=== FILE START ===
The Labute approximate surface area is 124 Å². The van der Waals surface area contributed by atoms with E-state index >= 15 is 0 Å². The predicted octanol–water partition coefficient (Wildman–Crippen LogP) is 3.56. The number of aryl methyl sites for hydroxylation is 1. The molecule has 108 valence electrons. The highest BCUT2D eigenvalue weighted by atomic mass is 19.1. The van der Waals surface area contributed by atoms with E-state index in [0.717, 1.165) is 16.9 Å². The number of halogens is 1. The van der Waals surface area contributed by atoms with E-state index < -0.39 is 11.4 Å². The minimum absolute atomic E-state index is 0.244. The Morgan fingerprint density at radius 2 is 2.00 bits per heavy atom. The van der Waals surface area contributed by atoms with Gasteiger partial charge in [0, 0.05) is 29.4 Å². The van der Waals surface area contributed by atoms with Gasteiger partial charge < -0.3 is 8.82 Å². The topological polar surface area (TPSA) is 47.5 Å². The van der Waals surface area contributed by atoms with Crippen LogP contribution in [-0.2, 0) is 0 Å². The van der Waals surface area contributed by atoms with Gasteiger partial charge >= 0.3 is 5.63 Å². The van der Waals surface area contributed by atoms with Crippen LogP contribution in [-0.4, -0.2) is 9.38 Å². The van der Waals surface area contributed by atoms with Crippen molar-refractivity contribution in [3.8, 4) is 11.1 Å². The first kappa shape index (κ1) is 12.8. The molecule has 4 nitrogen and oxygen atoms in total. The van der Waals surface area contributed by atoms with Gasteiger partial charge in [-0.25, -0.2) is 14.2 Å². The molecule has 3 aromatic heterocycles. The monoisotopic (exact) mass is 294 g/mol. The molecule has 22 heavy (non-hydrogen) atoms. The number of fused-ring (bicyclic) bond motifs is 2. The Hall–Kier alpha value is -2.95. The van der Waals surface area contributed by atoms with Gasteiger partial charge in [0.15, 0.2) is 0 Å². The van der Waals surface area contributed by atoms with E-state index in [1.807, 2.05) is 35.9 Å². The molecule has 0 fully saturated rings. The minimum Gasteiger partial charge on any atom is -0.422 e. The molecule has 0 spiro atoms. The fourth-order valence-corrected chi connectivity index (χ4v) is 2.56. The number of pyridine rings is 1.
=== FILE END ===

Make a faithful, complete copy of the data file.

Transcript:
The Labute approximate surface area is 124 Å². The van der Waals surface area contributed by atoms with E-state index >= 15 is 0 Å². The predicted octanol–water partition coefficient (Wildman–Crippen LogP) is 3.56. The number of aryl methyl sites for hydroxylation is 1. The molecule has 108 valence electrons. The highest BCUT2D eigenvalue weighted by atomic mass is 19.1. The van der Waals surface area contributed by atoms with E-state index in [0.717, 1.165) is 16.9 Å². The number of halogens is 1. The van der Waals surface area contributed by atoms with E-state index < -0.39 is 11.4 Å². The minimum absolute atomic E-state index is 0.244. The Morgan fingerprint density at radius 2 is 2.00 bits per heavy atom. The van der Waals surface area contributed by atoms with Gasteiger partial charge in [0, 0.05) is 29.4 Å². The van der Waals surface area contributed by atoms with Gasteiger partial charge < -0.3 is 8.82 Å². The topological polar surface area (TPSA) is 47.5 Å². The van der Waals surface area contributed by atoms with Crippen LogP contribution in [-0.2, 0) is 0 Å². The van der Waals surface area contributed by atoms with Gasteiger partial charge >= 0.3 is 5.63 Å². The van der Waals surface area contributed by atoms with Crippen LogP contribution in [-0.4, -0.2) is 9.38 Å². The van der Waals surface area contributed by atoms with Crippen molar-refractivity contribution in [3.8, 4) is 11.1 Å². The first kappa shape index (κ1) is 12.8. The molecule has 4 nitrogen and oxygen atoms in total. The van der Waals surface area contributed by atoms with Gasteiger partial charge in [-0.25, -0.2) is 14.2 Å². The molecule has 3 aromatic heterocycles. The monoisotopic (exact) mass is 294 g/mol. The molecule has 22 heavy (non-hydrogen) atoms. The number of fused-ring (bicyclic) bond motifs is 2. The Hall–Kier alpha value is -2.95. The van der Waals surface area contributed by atoms with Gasteiger partial charge in [0.15, 0.2) is 0 Å². The van der Waals surface area contributed by atoms with E-state index in [1.807, 2.05) is 35.9 Å². The molecule has 0 fully saturated rings. The minimum Gasteiger partial charge on any atom is -0.422 e. The molecule has 0 spiro atoms. The fourth-order valence-corrected chi connectivity index (χ4v) is 2.56. The number of pyridine rings is 1.